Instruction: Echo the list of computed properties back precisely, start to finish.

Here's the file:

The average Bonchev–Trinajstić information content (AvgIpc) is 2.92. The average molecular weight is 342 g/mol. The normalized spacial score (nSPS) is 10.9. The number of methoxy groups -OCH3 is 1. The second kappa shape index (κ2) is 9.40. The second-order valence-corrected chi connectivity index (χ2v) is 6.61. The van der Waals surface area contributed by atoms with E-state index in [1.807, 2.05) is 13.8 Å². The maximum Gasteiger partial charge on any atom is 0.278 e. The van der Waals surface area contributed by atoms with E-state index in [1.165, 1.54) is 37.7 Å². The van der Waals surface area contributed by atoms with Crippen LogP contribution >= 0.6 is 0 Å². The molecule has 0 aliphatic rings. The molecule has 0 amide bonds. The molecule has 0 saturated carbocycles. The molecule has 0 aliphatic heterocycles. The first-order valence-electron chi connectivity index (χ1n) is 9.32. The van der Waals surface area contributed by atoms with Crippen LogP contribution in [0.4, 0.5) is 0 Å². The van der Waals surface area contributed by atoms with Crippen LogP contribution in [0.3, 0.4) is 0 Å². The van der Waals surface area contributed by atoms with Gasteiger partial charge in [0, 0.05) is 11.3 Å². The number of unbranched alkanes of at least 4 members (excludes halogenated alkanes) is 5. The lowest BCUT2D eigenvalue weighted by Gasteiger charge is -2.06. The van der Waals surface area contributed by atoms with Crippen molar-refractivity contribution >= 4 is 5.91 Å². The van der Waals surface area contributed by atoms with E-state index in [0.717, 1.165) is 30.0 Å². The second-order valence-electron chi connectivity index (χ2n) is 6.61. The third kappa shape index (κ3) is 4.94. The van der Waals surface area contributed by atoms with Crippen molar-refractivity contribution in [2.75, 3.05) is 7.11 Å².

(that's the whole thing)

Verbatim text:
The average Bonchev–Trinajstić information content (AvgIpc) is 2.92. The average molecular weight is 342 g/mol. The normalized spacial score (nSPS) is 10.9. The number of methoxy groups -OCH3 is 1. The second kappa shape index (κ2) is 9.40. The second-order valence-corrected chi connectivity index (χ2v) is 6.61. The van der Waals surface area contributed by atoms with E-state index in [1.807, 2.05) is 13.8 Å². The maximum Gasteiger partial charge on any atom is 0.278 e. The van der Waals surface area contributed by atoms with E-state index in [1.165, 1.54) is 37.7 Å². The van der Waals surface area contributed by atoms with Crippen LogP contribution >= 0.6 is 0 Å². The molecule has 0 aliphatic rings. The molecule has 0 amide bonds. The molecule has 0 saturated carbocycles. The molecule has 0 aliphatic heterocycles. The first-order valence-electron chi connectivity index (χ1n) is 9.32. The van der Waals surface area contributed by atoms with Crippen LogP contribution in [0.4, 0.5) is 0 Å². The van der Waals surface area contributed by atoms with Crippen LogP contribution in [0.3, 0.4) is 0 Å². The van der Waals surface area contributed by atoms with Gasteiger partial charge in [0, 0.05) is 11.3 Å². The number of unbranched alkanes of at least 4 members (excludes halogenated alkanes) is 5. The lowest BCUT2D eigenvalue weighted by Gasteiger charge is -2.06. The van der Waals surface area contributed by atoms with Crippen molar-refractivity contribution >= 4 is 5.91 Å². The van der Waals surface area contributed by atoms with E-state index in [0.717, 1.165) is 30.0 Å². The second-order valence-electron chi connectivity index (χ2n) is 6.61. The third kappa shape index (κ3) is 4.94. The van der Waals surface area contributed by atoms with Crippen molar-refractivity contribution in [2.75, 3.05) is 7.11 Å².